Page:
If you are anything like me, the simple fact that Steven Seagal is still making movies is a cause of endless amazement.

Now don’t get me wrong, take me back to the days of Hard To Kill, Marked For Death or Out For Justice and I was all over every release from the great ponytail.

But, nowadays, with his best years behind him and his waistline ever-expanding, I barely shrug when the latest effort pops up on the shelves.

Force Of Execution still managed to reel me in though, thanks to the inclusion of hardmen Ving Rhames and Danny Trejo as supporting players.

I should have known better though, as the flick turns out to be the confusing mess of a movie I had a hunch it would be.

To be fair, there are some decent action sequences – not from Seagal it must be said, but from Bren Foster, a new martial arts kid on the block who in many ways is the star of the film.

Foster stars as an assassin who works for Seagal’s crime kingpin Thomas Douglas, but after a hit goes wrong at a prison, Foster’s Roman Hurst finds himself in the thick of a turf war between Douglas, his goons and a gang led by Ice Man (Rhames).

Ice Man is looking to muscle in on Douglas’ action, while Douglas himself can’t seem to make up his mind as to whether he wants to remain a villain or become a good guy, leading to a whole host of sequences where you’ll be struggling to understand the exact motivation.

Trejo turns up as Jimmy Peanuts, a bar-owner dubbed a ‘Mexican Mr Miyagi’ in the special features (yep, I watched them), offering some sage advice to Hurst before finding himself in the crossfire.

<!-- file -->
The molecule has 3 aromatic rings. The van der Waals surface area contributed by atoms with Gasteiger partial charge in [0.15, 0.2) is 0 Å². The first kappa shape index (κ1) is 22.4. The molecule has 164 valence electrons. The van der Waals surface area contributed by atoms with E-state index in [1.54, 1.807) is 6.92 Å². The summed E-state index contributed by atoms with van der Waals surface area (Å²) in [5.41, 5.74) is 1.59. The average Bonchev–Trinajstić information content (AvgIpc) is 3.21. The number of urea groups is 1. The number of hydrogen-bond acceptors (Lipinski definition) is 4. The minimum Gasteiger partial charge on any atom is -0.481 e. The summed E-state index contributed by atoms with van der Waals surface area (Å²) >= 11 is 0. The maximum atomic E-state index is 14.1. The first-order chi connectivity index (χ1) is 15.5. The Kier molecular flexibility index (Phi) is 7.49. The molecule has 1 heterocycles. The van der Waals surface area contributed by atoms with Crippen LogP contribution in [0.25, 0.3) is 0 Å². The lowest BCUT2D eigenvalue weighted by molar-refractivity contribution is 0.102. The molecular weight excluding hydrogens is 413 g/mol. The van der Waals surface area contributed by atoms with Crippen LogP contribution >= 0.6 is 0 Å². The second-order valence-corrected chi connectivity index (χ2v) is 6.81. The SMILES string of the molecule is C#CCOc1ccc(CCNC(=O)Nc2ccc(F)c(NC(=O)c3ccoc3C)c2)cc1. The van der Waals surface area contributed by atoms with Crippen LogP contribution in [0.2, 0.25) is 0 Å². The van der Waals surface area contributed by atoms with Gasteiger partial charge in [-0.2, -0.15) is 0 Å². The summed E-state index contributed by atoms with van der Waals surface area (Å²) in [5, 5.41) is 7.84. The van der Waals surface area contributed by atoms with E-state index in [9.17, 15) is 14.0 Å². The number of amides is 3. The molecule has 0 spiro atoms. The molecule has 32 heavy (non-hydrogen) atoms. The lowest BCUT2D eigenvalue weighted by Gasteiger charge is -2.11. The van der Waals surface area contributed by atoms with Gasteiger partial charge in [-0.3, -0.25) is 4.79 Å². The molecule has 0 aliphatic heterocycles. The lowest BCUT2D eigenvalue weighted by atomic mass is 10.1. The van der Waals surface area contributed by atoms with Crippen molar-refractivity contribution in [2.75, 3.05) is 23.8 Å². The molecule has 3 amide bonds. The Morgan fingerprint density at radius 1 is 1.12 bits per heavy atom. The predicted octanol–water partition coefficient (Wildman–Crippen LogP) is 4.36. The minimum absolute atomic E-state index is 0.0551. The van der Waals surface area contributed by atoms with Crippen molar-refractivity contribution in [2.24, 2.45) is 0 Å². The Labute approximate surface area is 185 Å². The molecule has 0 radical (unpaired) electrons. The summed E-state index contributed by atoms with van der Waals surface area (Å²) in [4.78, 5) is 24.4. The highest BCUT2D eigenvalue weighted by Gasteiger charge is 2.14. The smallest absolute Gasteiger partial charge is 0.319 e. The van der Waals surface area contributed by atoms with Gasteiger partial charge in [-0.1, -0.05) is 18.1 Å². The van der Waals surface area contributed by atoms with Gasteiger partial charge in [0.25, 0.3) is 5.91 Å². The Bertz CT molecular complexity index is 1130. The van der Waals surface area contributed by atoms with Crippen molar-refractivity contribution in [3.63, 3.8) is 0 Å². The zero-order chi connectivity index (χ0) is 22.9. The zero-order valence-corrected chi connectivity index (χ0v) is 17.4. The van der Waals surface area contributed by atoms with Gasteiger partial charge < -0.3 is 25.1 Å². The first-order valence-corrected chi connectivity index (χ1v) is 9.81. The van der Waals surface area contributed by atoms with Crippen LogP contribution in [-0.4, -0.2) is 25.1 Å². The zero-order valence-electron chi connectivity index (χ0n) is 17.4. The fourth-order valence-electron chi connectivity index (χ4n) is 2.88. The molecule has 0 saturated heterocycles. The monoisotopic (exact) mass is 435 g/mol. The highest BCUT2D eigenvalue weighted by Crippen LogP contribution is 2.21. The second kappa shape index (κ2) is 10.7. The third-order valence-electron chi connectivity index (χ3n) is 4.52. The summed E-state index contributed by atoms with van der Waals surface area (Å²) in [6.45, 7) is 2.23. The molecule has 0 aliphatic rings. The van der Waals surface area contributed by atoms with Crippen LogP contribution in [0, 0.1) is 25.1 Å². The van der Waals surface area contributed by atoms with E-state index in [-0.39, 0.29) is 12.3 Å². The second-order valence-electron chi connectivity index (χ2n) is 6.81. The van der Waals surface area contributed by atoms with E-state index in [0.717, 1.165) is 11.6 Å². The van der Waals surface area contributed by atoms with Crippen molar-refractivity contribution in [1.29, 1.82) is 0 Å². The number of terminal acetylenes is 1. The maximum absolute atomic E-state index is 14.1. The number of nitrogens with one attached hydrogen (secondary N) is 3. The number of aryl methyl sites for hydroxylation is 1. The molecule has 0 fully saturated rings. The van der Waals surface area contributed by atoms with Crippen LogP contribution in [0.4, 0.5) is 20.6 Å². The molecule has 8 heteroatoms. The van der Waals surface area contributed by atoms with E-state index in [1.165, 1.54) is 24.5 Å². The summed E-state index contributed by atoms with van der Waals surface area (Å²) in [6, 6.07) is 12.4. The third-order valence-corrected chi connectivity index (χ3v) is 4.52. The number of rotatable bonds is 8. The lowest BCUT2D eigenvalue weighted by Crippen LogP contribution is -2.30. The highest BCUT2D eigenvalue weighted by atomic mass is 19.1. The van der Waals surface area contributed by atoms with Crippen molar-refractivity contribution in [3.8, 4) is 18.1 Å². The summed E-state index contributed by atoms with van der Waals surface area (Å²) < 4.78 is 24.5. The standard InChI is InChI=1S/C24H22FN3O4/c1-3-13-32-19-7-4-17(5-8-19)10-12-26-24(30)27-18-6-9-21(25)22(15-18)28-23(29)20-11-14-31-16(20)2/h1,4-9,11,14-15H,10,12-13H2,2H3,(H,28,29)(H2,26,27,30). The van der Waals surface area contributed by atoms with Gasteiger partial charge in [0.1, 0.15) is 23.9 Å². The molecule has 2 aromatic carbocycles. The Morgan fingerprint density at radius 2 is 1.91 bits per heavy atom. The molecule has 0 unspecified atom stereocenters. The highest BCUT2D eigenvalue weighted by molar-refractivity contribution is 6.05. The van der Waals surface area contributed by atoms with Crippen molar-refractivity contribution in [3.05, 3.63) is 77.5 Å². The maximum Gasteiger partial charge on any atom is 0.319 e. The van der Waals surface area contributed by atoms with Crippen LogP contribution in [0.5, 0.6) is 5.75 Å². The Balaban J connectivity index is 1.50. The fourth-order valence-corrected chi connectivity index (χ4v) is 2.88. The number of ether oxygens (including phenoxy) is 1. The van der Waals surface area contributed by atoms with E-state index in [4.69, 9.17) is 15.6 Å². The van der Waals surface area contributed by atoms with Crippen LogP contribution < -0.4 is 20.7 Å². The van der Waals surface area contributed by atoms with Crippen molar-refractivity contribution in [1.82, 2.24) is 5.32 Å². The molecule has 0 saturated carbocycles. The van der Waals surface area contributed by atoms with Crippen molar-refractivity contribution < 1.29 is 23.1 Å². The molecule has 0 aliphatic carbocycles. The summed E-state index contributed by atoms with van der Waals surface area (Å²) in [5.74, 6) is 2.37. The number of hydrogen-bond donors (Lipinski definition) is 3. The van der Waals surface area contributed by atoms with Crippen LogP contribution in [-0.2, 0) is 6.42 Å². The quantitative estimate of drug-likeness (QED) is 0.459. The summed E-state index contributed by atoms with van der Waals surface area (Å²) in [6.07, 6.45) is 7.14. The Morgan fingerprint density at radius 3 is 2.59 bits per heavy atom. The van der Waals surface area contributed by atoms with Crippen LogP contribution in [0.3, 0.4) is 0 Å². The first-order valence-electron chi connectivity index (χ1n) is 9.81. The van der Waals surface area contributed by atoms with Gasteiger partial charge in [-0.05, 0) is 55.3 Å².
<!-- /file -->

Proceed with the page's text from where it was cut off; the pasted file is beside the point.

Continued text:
It all leads to a chaotic showdown where the various gangs square off against each other, with a pretty unsurprising climax.

Naturally the supposed purpose of a Seagal flick is the action, and the sequences involving the big man are very much the norm – very little movement, an arm twist here and there and people flying through the air for no real reason.

But things are a bit different with Foster, who offers up plenty of high-kicking antics that at least up the ante violence-wise.

There are also quite a few enjoyable shootouts, although the obvious CGI blood flying around is always a no-no in my book.

Seagal whispers his way through the dialogue, Rhames looks bored a lot of the time and Trejo is, well, Danny Trejo.

Foster at least puts in the effort and, who knows, he may move onto bigger and better things.

Rabid fans of Seagal probably know what they are getting into if they check this out, but Force Of Execution is not the movie to reel in any fans of his that have fallen by the wayside.

EXTRAS: Making Of, Trailer

VERDICT: [rating=2]

About The Author

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Simon is a journalism tutor in London, who also just happens to be a movie fanatic, with a craving for the darker side of cinema. He has written three books - on the horror films of director Bob Clark (2014), the history of the character Norman Bates (2015) and the work of British exploitation director Pete Walker (2017). He is currently working with director Richard Loncraine to explore all avenues in a bid to orchestrate the re-release of 1978 Mia Farrow chiller Full Circle